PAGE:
Inspired by John Law, “Back from Shopping” and Kerfe Roig, “Badger”
Sturdy women coated and scarved,
against the cold, damp English day. Tight-clad legs step
clop clop on water-pooled streets. The little one’s hand grasped—
everywhere unseen dangers lurk.
There will be no jumping now. Come along, her mother says,
and goes on talking about Bess’s too-soon baby, Tom’s gout,
and Will who lost his job—again.
Beneath the surface of their words, stories swim,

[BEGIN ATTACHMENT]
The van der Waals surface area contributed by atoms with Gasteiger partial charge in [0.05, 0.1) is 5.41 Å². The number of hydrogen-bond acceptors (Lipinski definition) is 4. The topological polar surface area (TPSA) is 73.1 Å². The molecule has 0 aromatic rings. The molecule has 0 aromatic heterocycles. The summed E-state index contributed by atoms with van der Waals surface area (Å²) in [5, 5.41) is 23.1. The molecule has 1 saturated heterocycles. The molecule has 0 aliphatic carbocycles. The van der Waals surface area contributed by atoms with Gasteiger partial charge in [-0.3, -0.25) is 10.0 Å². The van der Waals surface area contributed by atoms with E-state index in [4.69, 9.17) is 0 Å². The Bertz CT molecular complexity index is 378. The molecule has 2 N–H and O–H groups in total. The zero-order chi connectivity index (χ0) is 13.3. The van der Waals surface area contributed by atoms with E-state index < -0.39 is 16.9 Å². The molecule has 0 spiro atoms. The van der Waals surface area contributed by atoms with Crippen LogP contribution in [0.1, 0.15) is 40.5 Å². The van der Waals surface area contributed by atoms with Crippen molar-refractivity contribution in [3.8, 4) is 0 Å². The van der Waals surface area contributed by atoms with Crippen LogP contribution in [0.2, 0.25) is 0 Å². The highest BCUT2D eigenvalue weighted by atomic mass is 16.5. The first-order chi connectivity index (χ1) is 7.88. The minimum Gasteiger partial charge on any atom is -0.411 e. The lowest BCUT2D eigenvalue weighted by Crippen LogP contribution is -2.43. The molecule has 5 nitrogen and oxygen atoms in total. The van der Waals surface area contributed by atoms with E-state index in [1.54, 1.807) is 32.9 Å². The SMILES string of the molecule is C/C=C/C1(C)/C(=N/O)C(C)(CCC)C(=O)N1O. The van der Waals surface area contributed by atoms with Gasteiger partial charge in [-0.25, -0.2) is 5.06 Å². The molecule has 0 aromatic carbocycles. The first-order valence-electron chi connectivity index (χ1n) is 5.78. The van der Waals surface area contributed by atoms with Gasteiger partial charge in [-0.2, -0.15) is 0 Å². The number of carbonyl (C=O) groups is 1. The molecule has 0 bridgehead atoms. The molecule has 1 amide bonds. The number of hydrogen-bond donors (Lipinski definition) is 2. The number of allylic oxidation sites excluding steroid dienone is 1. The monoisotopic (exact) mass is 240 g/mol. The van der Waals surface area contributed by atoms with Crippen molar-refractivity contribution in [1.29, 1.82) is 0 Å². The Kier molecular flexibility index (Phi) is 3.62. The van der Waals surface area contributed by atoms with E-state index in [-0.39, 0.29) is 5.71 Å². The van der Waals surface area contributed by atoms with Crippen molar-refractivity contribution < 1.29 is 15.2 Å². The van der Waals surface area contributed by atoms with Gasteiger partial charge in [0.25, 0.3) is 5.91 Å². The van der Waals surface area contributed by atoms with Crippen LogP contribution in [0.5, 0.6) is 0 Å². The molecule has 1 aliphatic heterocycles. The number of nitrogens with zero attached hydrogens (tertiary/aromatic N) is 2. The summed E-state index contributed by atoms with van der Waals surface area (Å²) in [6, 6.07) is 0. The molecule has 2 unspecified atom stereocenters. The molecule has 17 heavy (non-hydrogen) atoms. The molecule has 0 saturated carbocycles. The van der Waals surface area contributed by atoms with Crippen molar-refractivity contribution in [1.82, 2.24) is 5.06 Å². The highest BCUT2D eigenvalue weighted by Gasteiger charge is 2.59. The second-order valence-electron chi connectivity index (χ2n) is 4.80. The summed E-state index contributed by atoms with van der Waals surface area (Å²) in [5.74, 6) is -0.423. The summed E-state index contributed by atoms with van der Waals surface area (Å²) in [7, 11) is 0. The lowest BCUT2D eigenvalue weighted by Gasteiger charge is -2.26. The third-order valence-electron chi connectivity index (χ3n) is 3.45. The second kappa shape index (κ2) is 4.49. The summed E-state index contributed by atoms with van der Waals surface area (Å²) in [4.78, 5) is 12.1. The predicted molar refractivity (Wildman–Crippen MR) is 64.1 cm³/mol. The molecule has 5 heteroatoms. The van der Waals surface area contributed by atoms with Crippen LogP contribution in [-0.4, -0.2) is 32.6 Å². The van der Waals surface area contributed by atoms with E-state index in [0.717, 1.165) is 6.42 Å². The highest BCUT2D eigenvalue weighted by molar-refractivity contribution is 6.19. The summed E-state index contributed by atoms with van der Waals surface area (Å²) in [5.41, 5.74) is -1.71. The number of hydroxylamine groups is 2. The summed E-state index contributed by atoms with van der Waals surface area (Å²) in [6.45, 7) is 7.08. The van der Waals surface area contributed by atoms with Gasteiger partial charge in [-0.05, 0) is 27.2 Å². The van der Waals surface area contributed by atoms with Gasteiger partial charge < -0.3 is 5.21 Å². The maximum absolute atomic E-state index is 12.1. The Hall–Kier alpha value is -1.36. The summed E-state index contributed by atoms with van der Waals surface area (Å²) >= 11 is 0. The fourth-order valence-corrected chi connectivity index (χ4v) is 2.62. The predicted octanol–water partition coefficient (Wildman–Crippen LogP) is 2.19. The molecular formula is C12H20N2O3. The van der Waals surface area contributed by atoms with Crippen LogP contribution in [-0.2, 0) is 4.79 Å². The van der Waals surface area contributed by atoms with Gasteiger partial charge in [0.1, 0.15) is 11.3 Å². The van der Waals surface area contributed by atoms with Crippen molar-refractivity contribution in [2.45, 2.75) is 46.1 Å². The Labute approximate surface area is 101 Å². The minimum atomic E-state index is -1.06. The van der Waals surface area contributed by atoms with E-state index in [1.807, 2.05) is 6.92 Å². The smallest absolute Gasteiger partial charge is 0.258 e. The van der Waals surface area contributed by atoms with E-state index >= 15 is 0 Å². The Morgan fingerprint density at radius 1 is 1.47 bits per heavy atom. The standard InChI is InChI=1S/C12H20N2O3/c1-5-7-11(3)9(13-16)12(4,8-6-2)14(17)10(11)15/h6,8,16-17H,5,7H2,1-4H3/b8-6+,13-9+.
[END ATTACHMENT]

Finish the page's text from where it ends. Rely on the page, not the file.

fish waiting to be caught,
the meanings elusive, not quite hooked.
The woolen hats and packages move with the women, yellow, red, and green
contrasts with the grey all around.
In the fine drizzle of the fretting sea,
the shops are nearly invisible,
like the badger in their garden, a fog-creature of the night.
The girl wonders if he lives beneath
the surface of the puddles. She jumps, despite her mother’s hand,
and laughs. Then a laugh bursts from her mother’s surprised O mouth.
They continue walking. It’s almost time for tea.
She will save some scraps for the badger. See if he surfaces, like love.
For Paul Brookes’s Ekphrastic Challenge. You can see all the art and read all the poems here.